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  • Still No Sign Of A Double-Dip Recession [View article]
    Actually, I would say that your assertion that

    "another recession at this juncture would fly in the face of a lot of historical evidence to the contrary."

    itself flies in the face of historical evidence. You need to be careful about the historical data sets you look at. In a post credit crisis world the fed funds rate is not going to tell you much, if you want to look at historical precedents for central bank interest rate policy post credit crisis take a look at Japan, loose monetary conditions did not prevent subsequent recessions. Better still, get a copy of Reinhart and Rogoff's "This time is different" for a more thorough analysis.

    Considerable tightening of the fed funds rate by itself is not a perfect indicator, witness the sharp tightening in the early to mid 90's. In fact there is no single indicator that gives perfect recession signals, that's why you need to look at an ensemble of indicators. John Hussman does exactly that and has been saying for at least a month that there currently exists a "syndrome of conditions" that have ONLY and ALWAYS been observed just to prior to or during recessions.

    Today the ECRI said unequivocally the US is in recession, they have never sounded a false alarm in more than 20 years. I called it in August:

    I was probably a little early. If your portfolio can't endure a further drop of 30% or more in the major indices over the coming 6 - 12 months you need to make a move today or on the next rally if you are feeling lucky.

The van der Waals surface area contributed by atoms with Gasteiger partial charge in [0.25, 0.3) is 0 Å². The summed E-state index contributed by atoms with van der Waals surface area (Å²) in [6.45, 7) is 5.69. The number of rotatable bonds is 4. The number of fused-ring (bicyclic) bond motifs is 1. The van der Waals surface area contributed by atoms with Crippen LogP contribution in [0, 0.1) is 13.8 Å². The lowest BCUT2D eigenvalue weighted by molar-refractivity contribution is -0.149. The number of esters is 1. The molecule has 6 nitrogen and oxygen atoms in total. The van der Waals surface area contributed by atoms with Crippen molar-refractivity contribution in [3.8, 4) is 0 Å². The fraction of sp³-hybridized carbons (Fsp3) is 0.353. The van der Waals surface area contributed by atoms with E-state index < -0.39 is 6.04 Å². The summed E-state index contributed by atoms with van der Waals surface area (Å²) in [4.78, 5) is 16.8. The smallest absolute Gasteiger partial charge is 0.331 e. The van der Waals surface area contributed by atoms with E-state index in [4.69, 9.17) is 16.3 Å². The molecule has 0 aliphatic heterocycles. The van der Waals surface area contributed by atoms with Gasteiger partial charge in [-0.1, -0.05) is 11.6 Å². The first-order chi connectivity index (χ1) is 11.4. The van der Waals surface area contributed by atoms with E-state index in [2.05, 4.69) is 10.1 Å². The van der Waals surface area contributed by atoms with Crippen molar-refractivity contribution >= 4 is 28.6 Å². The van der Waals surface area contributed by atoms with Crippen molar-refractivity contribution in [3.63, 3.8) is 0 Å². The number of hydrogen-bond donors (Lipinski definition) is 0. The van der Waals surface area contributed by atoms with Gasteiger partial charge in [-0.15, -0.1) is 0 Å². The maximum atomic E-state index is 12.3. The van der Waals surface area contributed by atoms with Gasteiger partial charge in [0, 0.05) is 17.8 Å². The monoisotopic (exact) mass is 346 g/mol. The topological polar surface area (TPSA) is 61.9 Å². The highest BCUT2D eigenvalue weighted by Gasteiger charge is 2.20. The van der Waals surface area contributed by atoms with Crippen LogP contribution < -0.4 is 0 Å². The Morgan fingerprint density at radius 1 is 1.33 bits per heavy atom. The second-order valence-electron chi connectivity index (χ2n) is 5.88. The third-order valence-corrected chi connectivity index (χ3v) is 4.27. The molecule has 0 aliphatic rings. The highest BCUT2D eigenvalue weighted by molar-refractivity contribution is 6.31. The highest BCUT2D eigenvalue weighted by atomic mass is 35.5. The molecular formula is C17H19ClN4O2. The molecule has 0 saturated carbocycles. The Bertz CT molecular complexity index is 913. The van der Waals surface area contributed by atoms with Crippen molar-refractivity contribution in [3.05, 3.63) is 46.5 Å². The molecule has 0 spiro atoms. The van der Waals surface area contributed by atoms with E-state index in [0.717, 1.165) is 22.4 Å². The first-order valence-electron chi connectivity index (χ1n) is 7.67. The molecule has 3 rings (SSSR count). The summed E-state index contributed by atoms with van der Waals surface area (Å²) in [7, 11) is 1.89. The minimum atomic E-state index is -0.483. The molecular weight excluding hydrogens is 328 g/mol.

Sep 30, 2011. 07:32 PM | 9 Likes Like |Link to Comment
  • If You Go By ECRI, Recession Is A Done Deal [View article]
    Wolverine you are mistaken, ECRI did not predict a recession last year, in fact they did not buy into the double dip talk.
    Oct 1, 2011. 06:41 PM | 5 Likes Like |Link to Comment
  • If You Go By ECRI, Recession Is A Done Deal [View article]
    Dave, I'm talking about the US but your right to be concerned about the rest of the globe.
    Oct 1, 2011. 05:24 AM | 5 Likes Like |Link to Comment
  • The February Employment Report Was Good News [View article]
    Can't argue that February's report was good news Bob, but you might want to acknowledge that a significant portion of the 0.9 decrease in the unemployment rate in recent months has been due to a fall in the participation rate.
    Mar 6, 2011. 02:45 AM | 4 Likes Like |Link to Comment
  • Commercial Paper Continuing to Vanish [View article]

    I don't think I mentioned the phrase 'credit crisis' at all and crying wolf about it isn't the point of the post. I agree with your comments about corporates deleveraging and more closely aligning their funding needs to their business activities. My point is that a source of cheap, short-term funding has essentially dried up for a lot of businesses.

    The general deleveraging and higher cost of funds naturally lowers ROE and will bite into profit margins. The explosion in Commercial paper up to mid-07 should be seen as the anaomaly.
    Jun 21, 2009. 06:58 PM | 4 Likes Like |Link to Comment
  • Still No Sign Of A Double-Dip Recession [View article]
    Excellent comment Brian, Recession certainly hasn't been the consensus view, as of late August, 79% of money managers in the US were not expecting recession.
    Oct 1, 2011. 07:54 PM | 3 Likes Like |Link to Comment
  • Cruising for a Correction? [View article]
    Actually I don't think it is a big omission, the inflation numbers are built into the earnings numbers and therefore the PE.
    May 3, 2010. 06:07 AM | 3 Likes Like |Link to Comment
  • Why Bernanke Should Not Be Reappointed [View article]
    Actually Tincho I agree with pretty much everything you said. I would prefer central banks were dissolved as well. However, you and I know that is not going to happen before January. Hence the idiotic article. If we are going to have central banks, lets have someone in charge who at least understands risk.

    On Aug 12 09:28 AM Tincho Sibileau wrote:

    > This article is idiocy. Central bankers, central banks, cannot avoid
    > bubbles. It is exactly what they are for: to create them. They do